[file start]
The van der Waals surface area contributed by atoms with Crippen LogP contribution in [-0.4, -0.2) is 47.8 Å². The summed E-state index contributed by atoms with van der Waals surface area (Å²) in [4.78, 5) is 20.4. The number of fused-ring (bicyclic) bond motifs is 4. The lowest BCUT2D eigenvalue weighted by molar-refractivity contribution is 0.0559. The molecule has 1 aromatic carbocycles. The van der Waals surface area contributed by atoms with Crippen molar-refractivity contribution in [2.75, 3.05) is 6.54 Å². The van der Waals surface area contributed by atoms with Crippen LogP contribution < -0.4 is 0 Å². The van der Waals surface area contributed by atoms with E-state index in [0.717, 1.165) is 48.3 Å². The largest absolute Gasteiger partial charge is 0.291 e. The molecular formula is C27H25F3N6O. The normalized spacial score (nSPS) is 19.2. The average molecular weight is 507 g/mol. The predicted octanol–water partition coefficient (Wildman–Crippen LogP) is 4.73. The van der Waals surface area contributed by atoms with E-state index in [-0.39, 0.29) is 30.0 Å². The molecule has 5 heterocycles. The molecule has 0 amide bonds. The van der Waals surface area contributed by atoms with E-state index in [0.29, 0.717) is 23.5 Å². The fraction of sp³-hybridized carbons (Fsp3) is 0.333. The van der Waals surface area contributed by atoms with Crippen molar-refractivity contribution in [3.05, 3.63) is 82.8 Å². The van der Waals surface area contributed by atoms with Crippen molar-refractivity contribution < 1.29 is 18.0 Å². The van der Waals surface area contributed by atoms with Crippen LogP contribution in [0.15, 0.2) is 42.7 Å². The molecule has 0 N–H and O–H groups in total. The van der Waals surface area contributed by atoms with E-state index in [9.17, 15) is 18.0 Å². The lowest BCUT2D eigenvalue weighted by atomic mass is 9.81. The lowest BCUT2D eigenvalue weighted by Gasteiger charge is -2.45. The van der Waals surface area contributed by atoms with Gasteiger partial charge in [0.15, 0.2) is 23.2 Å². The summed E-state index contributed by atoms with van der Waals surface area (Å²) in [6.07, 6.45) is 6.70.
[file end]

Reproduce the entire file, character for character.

The van der Waals surface area contributed by atoms with Crippen LogP contribution in [-0.4, -0.2) is 47.8 Å². The summed E-state index contributed by atoms with van der Waals surface area (Å²) in [4.78, 5) is 20.4. The number of fused-ring (bicyclic) bond motifs is 4. The lowest BCUT2D eigenvalue weighted by molar-refractivity contribution is 0.0559. The molecule has 1 aromatic carbocycles. The van der Waals surface area contributed by atoms with Crippen molar-refractivity contribution in [2.75, 3.05) is 6.54 Å². The van der Waals surface area contributed by atoms with Crippen LogP contribution < -0.4 is 0 Å². The van der Waals surface area contributed by atoms with E-state index in [0.717, 1.165) is 48.3 Å². The largest absolute Gasteiger partial charge is 0.291 e. The molecular formula is C27H25F3N6O. The normalized spacial score (nSPS) is 19.2. The average molecular weight is 507 g/mol. The predicted octanol–water partition coefficient (Wildman–Crippen LogP) is 4.73. The van der Waals surface area contributed by atoms with E-state index in [-0.39, 0.29) is 30.0 Å². The molecule has 5 heterocycles. The molecule has 0 amide bonds. The van der Waals surface area contributed by atoms with E-state index in [0.29, 0.717) is 23.5 Å². The fraction of sp³-hybridized carbons (Fsp3) is 0.333. The van der Waals surface area contributed by atoms with Crippen molar-refractivity contribution in [3.05, 3.63) is 82.8 Å². The van der Waals surface area contributed by atoms with Crippen molar-refractivity contribution < 1.29 is 18.0 Å². The van der Waals surface area contributed by atoms with Crippen LogP contribution in [0.15, 0.2) is 42.7 Å². The molecule has 0 N–H and O–H groups in total. The van der Waals surface area contributed by atoms with E-state index in [9.17, 15) is 18.0 Å². The lowest BCUT2D eigenvalue weighted by atomic mass is 9.81. The lowest BCUT2D eigenvalue weighted by Gasteiger charge is -2.45. The van der Waals surface area contributed by atoms with Gasteiger partial charge in [0.15, 0.2) is 23.2 Å². The summed E-state index contributed by atoms with van der Waals surface area (Å²) in [6.07, 6.45) is 6.70.